Kanye's true power, however, and the power of every rapper that has followed his lead, lies in his penchant for messy disclosure, his non-filter. Stagey as it all was, every bit felt genuine. West perched on the ice floe's tip as faux snow flitted from the rafters, describing for the KeyArena the moment he got the call that his mother, Dr. Donda West, had died—then performed "Coldest Winter," a lone figure adrift, smoothing out his pain and loss for the cameras. When he then surprisingly started up Late Registration's "Hey Mama," he didn't get far, going silent—either forgetting the words or too verklempt to get them out—slumping down to his knees, as the beat blared and the crowd, touched (perhaps a couple ways), cheered him on. It was the one fuck-up of the night that felt endearing.
In his two-plus-hour, 27-song set, he wrung it all out, bringing some IRL urgency to songs he'd never played live before—the entirety of his controversial latest album, plus joints like 808s & Heartbreaks' "Street Lights", which sounded huge in its plaintiveness. He finished "Blood On The Leaves" testifying to the crowd in full Auto-Tune, imploring them to recognize their own inner greatness—as he had, naturally. There were some actual great rap-concert moments, as well—West spazzed particularly hard on much of the Yeezus material, but also on the B-side "Cold" (formerly "Theraflu") and his verse from Chief Keef's "Don't Like (Remix)," posing like a king from the mountain or bouncing triumphantly, seemingly aloft on a sea of upturned palms.
Much has been made of the merch, with its very '80s metal-inspired shirts, trucker hats (?) and totes sporting, among other things, Confederate flags—typical West provocation, and as usual the work of a coolhunted visual collaborator (in this case, artist Wes Lang). Yeah yeah, it's daring, it's art with a silent f, it's an excuse for a punch in the nose—I knew Kanye would not skimp on the shock for his tour merch, and he didn't disappoint. His point, as usual, is not quite clear here, but I'm sure ultimately its worth will be summed up by today's catch all—"at least it started a conversation." So did him ripping the crotch of his pants, not the first pants-related scandal he's given the world this fall.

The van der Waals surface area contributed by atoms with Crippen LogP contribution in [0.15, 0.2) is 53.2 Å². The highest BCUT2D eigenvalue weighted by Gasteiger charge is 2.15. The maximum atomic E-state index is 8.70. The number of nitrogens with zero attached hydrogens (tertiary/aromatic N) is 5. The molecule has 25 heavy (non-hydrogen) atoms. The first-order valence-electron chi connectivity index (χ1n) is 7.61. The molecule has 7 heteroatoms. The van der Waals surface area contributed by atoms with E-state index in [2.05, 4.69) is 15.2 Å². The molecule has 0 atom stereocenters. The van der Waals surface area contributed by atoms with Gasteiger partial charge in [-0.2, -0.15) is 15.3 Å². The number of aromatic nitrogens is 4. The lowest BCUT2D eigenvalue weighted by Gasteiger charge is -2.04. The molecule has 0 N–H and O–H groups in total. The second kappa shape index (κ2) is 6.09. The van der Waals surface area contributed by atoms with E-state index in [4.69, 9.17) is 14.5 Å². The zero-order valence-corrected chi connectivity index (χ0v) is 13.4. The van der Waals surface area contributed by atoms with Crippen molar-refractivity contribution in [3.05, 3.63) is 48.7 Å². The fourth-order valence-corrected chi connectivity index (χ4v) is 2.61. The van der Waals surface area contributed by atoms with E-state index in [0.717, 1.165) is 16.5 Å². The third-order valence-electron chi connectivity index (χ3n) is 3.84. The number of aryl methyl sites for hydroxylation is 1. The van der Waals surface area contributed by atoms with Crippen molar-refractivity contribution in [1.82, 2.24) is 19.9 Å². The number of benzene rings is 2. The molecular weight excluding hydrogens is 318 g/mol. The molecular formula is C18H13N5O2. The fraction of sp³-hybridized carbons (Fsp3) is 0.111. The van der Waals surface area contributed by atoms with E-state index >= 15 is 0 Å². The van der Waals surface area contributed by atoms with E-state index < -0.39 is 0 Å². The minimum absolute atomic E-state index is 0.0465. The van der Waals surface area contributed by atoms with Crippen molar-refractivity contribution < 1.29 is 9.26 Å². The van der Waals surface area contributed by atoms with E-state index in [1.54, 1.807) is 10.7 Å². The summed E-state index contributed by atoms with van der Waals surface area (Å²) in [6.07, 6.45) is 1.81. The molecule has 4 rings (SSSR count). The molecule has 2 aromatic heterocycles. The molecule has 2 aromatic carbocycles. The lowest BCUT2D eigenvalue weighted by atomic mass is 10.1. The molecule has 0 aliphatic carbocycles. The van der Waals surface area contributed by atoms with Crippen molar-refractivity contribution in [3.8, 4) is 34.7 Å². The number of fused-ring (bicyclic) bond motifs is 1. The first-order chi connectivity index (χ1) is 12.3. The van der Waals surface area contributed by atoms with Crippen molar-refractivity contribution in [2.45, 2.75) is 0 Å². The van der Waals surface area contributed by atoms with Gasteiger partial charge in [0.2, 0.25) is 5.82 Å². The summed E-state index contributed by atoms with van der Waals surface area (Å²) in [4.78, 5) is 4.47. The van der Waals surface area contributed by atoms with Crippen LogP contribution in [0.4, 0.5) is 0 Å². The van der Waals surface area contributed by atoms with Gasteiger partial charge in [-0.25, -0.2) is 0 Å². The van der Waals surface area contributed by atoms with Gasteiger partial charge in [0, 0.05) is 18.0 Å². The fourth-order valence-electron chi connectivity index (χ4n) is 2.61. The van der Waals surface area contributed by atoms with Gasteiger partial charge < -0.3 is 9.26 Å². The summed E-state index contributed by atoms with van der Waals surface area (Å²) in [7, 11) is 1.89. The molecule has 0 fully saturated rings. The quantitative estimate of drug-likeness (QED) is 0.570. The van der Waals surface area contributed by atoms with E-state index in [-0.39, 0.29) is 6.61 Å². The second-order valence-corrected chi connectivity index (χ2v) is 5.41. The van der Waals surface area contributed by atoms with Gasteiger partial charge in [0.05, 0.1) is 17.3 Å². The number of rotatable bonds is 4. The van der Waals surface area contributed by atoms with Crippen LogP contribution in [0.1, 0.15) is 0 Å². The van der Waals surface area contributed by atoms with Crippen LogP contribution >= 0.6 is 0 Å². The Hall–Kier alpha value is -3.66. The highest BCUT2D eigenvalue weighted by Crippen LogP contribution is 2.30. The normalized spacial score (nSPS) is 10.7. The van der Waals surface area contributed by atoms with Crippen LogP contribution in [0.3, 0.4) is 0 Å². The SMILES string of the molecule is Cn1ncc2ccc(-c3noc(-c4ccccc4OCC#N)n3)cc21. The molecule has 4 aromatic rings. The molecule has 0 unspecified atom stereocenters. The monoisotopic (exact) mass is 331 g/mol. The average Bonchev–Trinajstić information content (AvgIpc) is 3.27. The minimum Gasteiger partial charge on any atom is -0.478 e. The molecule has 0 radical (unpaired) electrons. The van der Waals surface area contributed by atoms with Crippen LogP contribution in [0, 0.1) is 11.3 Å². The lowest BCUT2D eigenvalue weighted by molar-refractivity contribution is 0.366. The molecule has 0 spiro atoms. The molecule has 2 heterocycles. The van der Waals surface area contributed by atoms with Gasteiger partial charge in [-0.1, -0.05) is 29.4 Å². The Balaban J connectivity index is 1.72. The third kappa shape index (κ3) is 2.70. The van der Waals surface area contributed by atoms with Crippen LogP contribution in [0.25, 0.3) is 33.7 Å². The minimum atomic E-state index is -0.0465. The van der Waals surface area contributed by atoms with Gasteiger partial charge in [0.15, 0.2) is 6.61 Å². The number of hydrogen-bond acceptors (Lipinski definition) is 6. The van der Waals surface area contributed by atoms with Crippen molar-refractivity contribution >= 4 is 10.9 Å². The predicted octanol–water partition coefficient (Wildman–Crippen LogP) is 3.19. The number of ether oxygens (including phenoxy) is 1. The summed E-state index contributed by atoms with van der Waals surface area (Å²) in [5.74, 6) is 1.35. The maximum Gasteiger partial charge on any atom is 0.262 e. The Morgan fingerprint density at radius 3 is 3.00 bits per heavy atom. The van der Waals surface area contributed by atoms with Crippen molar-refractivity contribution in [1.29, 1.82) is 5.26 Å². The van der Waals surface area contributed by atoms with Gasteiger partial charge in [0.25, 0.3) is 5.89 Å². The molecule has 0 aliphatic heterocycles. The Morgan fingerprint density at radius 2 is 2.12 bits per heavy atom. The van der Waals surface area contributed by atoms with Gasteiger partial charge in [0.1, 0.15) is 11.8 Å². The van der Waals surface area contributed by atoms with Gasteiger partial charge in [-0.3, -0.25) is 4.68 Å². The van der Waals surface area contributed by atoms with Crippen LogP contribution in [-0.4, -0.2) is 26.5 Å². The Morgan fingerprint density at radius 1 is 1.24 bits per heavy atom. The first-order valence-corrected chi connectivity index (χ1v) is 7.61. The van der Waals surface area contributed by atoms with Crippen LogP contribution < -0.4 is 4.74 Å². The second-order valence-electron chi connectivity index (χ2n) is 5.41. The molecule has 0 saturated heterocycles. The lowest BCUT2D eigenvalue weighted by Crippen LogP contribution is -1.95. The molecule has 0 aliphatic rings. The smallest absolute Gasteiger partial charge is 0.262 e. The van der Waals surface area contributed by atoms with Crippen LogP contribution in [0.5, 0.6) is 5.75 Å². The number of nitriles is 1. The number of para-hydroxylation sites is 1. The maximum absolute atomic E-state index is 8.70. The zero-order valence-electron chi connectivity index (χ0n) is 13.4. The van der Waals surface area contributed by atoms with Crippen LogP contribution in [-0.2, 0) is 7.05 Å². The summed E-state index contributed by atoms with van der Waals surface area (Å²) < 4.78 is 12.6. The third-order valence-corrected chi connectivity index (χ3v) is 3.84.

That night, though, all the try-hard subversion suffered a bit in my eyes, at the exact moment that the co-op cashier-looking "White Jesus" walked onto the set, prompting West to remove his final, disco-ball mirror-mask, and ask "White Jesus, is that you"? (Right after this, as he performed "Jesus Walks," where he declares that "I ain't here to argue about his facial features.") In the days since, though, it just gets more and more funny to me that he turned the lord and savior to many, allegedly including himself, into the night's one moment of comic relief.
The most resonant image I took away from that sloppily executed epic of an ego opera, however, was this: West, climbing down from the temple mount, slow and deliberate, down the mostly hidden metal steps behind the prop rock. At that moment, he looked tiny, alone, discouraged—perhaps by the lukewarm applause wafting up from a crowd that never did much better than lukewarm. Who can say—maybe he felt on top of the world. Maybe he was thinking of all the cruel faces that'd laughed at him, and driven him to the pinnacle. Right then, though, West moved like he was carrying a huge, shifting weight—or maybe like the chip on his shoulder had grown big enough to live on? Uh huh, honey.